Well, that was Henry. Wild and passionate declarations, stories so fantastic you could neither believe or not believe them. He and Sarah met in college. That was it for them. They were joined at the hip. More than anyone else, she loved to hear his stories.

I knew them both before they started; maybe it was even me that introduced them. Either that or they introduced me to Hannah. One way or another, the four of us got close. We would sit around all night in college with beers and stories, and when we got older, we still carried on meeting up like that. We ended up getting flats on the same street, split into two couples but never very far apart.

“Hey, Sam,” I remember her calling one day, Sarah, her voice sounding somehow thick and strange. It must have been halfway through the January. “Is Hannah around?”

“No, sorry Sarah, she’s out with work people,” I explained, tucking the cordless home phone under my chin so I could pick up pen and paper. “You want me to give her a message?”

“No,” she said after a breath, sounding hopeless. “I just needed to talk to someone. About Henry.”

“What’s wrong with Henry?” I asked, only realising my mistake a moment later when a stifled sob come over the line.

“I can’t get through to him anymore, Sam,” she cried. “It’s like he’s gone so far away that he won’t come back.”

I sighed quietly to myself, and took the phone into the lounge. I could see through the glass door right over to the hills on the other side of the lake. It wasn’t a clear day; rain was falling heavy, big drops bouncing up high after they hit the ground. “So tell me all about it,” I said, wishing I’d never answered the phone. It was always hard to deal with conflict within our group. One way or another, you always felt like you were a traitor to somebody.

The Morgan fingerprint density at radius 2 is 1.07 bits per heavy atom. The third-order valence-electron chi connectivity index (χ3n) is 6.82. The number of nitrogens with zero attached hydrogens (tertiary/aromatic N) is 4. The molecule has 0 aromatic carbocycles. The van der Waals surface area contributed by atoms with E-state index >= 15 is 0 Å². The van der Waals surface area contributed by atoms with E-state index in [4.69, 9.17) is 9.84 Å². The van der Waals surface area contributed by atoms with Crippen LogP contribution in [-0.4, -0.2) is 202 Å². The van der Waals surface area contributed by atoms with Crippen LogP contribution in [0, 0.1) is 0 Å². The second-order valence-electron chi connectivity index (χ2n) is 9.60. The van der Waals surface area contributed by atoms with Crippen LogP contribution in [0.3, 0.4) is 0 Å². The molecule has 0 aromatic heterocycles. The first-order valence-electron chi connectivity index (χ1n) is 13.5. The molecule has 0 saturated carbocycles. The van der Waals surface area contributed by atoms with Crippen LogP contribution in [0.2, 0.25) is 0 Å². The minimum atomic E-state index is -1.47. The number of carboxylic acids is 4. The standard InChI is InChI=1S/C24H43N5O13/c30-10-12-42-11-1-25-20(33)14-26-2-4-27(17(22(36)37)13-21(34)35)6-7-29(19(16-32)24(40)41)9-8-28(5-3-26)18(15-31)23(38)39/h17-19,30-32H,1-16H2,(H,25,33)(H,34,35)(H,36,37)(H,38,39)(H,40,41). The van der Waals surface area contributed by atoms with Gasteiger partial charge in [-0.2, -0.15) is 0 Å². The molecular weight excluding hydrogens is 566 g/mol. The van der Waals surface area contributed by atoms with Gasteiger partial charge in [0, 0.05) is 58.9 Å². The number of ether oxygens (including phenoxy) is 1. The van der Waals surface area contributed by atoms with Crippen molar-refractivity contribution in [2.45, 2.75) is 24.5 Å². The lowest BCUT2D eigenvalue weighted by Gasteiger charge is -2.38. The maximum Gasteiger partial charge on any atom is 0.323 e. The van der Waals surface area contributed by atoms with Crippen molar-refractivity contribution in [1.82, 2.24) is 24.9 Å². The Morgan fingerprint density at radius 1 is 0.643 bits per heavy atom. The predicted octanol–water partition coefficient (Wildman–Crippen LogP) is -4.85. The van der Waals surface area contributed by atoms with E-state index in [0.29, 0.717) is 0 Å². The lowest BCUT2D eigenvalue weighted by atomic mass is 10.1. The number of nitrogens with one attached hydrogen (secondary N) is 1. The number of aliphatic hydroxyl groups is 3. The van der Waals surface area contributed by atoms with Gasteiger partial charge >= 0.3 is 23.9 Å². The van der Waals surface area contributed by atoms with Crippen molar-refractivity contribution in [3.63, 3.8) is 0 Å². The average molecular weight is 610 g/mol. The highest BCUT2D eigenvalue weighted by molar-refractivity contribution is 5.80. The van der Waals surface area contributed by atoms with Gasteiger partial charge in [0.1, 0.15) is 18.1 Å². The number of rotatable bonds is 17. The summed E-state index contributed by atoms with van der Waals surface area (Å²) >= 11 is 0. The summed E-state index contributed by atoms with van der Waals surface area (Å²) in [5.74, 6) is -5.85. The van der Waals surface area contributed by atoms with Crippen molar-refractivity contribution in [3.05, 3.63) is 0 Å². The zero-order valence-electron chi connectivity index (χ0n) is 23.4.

“It’s this other woman,” she said, and I could hear her hair swishing as she shook her head. Swish, swish, swish. Adamant. “I know it is. Ever since he started seeing her, he doesn’t want to talk to me anymore.”

“He doesn’t talk to you?” I asked. She was right. That didn’t sound like Henry. Not a normal happy Henry with nothing on his mind.

“He won’t talk at all,” she reiterated, and I think that’s when I knew something really was the matter.

Anyway, we never did get to the bottom of it. As much as Sarah looked for evidence of the other woman, she never found it. She said there wasn’t even any porn in his browser history. Just a load of strange searches about demons, the magic of crossroads, and whether the human soul really existed or not. Nutjob stuff. The kind of things you see on forums spouted by people who never graduated high school because they got pregnant by older men. Not the kind of stuff you might have associated with a hard-working office manager who played guitar in his spare time. I think back then I put it down to his stories. I guess I thought he was looking for another wild tale to tell.

But the change in Henry was permanent. Just like that, he barely spoke any more. I even had to spend months convincing him that we were in need of another fishing trip. He finally agreed, after perhaps the longest drought in our adult lives.

“So Henry,” I said to him by the river, “What stories have you got today?”

He shook his head. “None,” he grunted, and that was all. No follow-up, no explanation.

I tried to push him into conversation all day. I remarked on the weather. I handed out beers like they were free as the air. I talked about Hannah, about Sarah, about football. I even suggested we try actually fishing this time, but he just shrugged his shoulders. I could see why Sarah had a problem. Whatever I did, he was closed off and silent. Like a man who didn’t want to waste his breath.